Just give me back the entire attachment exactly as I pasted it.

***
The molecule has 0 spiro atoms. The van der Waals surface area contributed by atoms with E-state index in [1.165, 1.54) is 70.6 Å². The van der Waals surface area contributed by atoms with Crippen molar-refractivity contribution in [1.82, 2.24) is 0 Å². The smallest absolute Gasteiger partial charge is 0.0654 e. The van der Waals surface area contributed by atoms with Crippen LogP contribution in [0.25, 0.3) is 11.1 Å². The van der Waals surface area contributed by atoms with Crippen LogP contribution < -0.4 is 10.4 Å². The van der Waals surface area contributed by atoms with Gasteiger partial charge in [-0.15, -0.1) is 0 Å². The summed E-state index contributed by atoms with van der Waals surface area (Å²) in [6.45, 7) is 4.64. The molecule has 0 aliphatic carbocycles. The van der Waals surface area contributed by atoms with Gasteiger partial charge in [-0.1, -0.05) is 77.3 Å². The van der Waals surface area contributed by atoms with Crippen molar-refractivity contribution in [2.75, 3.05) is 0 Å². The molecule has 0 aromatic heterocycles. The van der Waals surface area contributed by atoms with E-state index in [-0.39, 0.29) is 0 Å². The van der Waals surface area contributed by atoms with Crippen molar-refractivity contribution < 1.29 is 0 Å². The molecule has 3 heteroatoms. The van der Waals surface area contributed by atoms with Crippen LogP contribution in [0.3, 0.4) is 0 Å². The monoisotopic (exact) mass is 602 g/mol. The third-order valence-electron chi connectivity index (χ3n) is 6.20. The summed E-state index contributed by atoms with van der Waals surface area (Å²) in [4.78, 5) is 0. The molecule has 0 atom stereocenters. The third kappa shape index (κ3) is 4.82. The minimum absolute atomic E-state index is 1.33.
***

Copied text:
The molecule has 0 spiro atoms. The van der Waals surface area contributed by atoms with E-state index in [1.165, 1.54) is 70.6 Å². The van der Waals surface area contributed by atoms with Crippen molar-refractivity contribution in [1.82, 2.24) is 0 Å². The smallest absolute Gasteiger partial charge is 0.0654 e. The van der Waals surface area contributed by atoms with Crippen LogP contribution in [0.25, 0.3) is 11.1 Å². The van der Waals surface area contributed by atoms with Crippen LogP contribution < -0.4 is 10.4 Å². The van der Waals surface area contributed by atoms with Gasteiger partial charge in [-0.15, -0.1) is 0 Å². The summed E-state index contributed by atoms with van der Waals surface area (Å²) in [6.45, 7) is 4.64. The molecule has 0 aliphatic carbocycles. The van der Waals surface area contributed by atoms with Gasteiger partial charge in [-0.1, -0.05) is 77.3 Å². The van der Waals surface area contributed by atoms with Crippen molar-refractivity contribution in [2.75, 3.05) is 0 Å². The molecule has 0 aromatic heterocycles. The van der Waals surface area contributed by atoms with E-state index in [-0.39, 0.29) is 0 Å². The van der Waals surface area contributed by atoms with Crippen molar-refractivity contribution < 1.29 is 0 Å². The molecule has 3 heteroatoms. The van der Waals surface area contributed by atoms with Crippen LogP contribution in [0.3, 0.4) is 0 Å². The monoisotopic (exact) mass is 602 g/mol. The third-order valence-electron chi connectivity index (χ3n) is 6.20. The summed E-state index contributed by atoms with van der Waals surface area (Å²) in [4.78, 5) is 0. The molecule has 0 atom stereocenters. The third kappa shape index (κ3) is 4.82. The minimum absolute atomic E-state index is 1.33.